The bank won’t buy forex on the domestic market as part of mirroring operations with the Finance Ministry under Russia’s budget rule, which was put in place to insulate the economy from swings in commodity prices. It will continue to sell foreign currency related to the use of funds from the National Wellbeing Fund, the central bank said.

The rouble has weakened by about 24% against the dollar so far this year, placing it among the three worst emerging-market performers with the Turkish lira and the Argentine peso. The currency weakened past 98 per dollar during trading on Wednesday and is nearing 100 to the greenback, a level last seen during the first month after President Vladimir Putin ordered the February 2022 invasion.

Rheinmetall buys Leopard 1 battle tanks for Ukraine

Rheinmetall has bought about 30 Leopard 1 A5 battle tanks from a Belgian company on behalf of the German government as part of a package of military hardware for Ukraine unveiled at last month’s Nato summit.

A spokesman for the Dusseldorf-based arms manufacturer confirmed the purchase, which was first reported by the Handelsblatt newspaper. He declined to provide further details.

Chancellor Olaf Scholz’s government announced the €700-million package of additional support for the Ukrainian military, including 25 Leopard I tanks and five armoured recovery vehicles, at the Nato meeting in Vilnius.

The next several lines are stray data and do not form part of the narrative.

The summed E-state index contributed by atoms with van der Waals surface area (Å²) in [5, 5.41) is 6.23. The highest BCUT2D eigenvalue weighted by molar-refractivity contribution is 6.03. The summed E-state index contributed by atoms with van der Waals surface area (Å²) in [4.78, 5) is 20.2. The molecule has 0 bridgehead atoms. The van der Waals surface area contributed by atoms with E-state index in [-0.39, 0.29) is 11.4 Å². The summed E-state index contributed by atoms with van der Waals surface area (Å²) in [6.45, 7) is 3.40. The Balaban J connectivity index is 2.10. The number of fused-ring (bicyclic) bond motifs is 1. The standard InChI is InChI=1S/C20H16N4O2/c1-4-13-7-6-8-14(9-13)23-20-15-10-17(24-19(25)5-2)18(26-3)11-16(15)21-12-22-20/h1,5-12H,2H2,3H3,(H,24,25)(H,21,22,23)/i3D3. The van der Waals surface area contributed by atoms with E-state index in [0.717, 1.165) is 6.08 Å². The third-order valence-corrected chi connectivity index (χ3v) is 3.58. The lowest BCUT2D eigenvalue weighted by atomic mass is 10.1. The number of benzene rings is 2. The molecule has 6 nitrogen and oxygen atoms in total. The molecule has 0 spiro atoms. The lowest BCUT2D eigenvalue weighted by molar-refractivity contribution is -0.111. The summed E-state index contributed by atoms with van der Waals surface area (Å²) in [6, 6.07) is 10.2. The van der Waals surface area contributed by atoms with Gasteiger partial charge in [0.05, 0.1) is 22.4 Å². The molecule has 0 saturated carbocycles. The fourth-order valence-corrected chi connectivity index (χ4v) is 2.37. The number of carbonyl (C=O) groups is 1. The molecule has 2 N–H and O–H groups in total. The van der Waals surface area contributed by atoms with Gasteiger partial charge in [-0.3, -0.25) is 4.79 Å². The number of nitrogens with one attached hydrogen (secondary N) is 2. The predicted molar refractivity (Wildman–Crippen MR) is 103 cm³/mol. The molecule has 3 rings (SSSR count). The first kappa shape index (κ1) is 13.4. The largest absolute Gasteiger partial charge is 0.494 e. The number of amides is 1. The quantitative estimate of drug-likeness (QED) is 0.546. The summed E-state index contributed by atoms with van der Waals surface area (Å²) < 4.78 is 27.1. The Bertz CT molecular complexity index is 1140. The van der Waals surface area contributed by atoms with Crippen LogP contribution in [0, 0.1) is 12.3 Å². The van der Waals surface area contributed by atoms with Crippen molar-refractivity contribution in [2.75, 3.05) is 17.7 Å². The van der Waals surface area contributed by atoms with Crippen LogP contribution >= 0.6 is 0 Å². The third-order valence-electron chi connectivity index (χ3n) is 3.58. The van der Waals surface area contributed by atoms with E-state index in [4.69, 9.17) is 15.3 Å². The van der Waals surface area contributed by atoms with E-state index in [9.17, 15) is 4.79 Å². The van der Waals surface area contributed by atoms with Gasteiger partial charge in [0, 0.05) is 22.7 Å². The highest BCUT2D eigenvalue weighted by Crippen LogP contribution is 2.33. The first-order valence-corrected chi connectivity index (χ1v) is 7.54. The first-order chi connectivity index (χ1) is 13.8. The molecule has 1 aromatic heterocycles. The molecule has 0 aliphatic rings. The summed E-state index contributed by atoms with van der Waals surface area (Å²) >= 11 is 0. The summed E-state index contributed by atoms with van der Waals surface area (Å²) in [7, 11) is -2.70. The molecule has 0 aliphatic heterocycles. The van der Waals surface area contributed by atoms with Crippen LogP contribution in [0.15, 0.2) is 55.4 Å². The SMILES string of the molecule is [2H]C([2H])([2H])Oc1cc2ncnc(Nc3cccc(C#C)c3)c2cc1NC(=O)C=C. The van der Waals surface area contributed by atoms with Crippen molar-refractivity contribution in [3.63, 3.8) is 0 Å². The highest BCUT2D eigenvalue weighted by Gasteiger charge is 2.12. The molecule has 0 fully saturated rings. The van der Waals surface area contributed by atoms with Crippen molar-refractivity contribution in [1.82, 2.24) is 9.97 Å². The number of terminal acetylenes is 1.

Russia moves to boost army near Europe after Nato expansion

Russia will boost its military forces near its borders with Nato states, Defence Minister Sergei Shoigu said as he lashed out at the US and its allies for providing support to Ukraine.

Shoigu told a meeting of defence officials on Wednesday that “strengthening of troop formations” on Russia’s western borders was necessary in response to what he said was a buildup of forces by Nato countries.

He singled out the “militarisation of Poland” and said the entry of Finland and Sweden to Nato membership would be “seriously destabilising” for Russia’s security. Taking into account the armed forces of eastern European countries, about 360,000 service people are stationed in the immediate vicinity of the borders of Russia and its ally Belarus, he said.

Shoigu complained that deliveries of arms to Ukraine by the US and its allies “creates serious risks of further escalation of the conflict.” He didn’t acknowledge that Russia had started the war.

Russia is China’s ‘raw material appendage’, says Ukraine envoy 

Russia is increasingly playing a junior role to China in a relationship that’s largely about Beijing’s desire for resources, Ukraine’s ambassador to Beijing said.

“For China, Russia is both a political partner and a source of resources,” Pavlo Riabikin said in an interview on Tuesday with the RBC Ukraine news agency.

“Moscow’s relations with Beijing are a marriage of convenience in which the Russian Federation turns into a raw material appendage for China,” he said.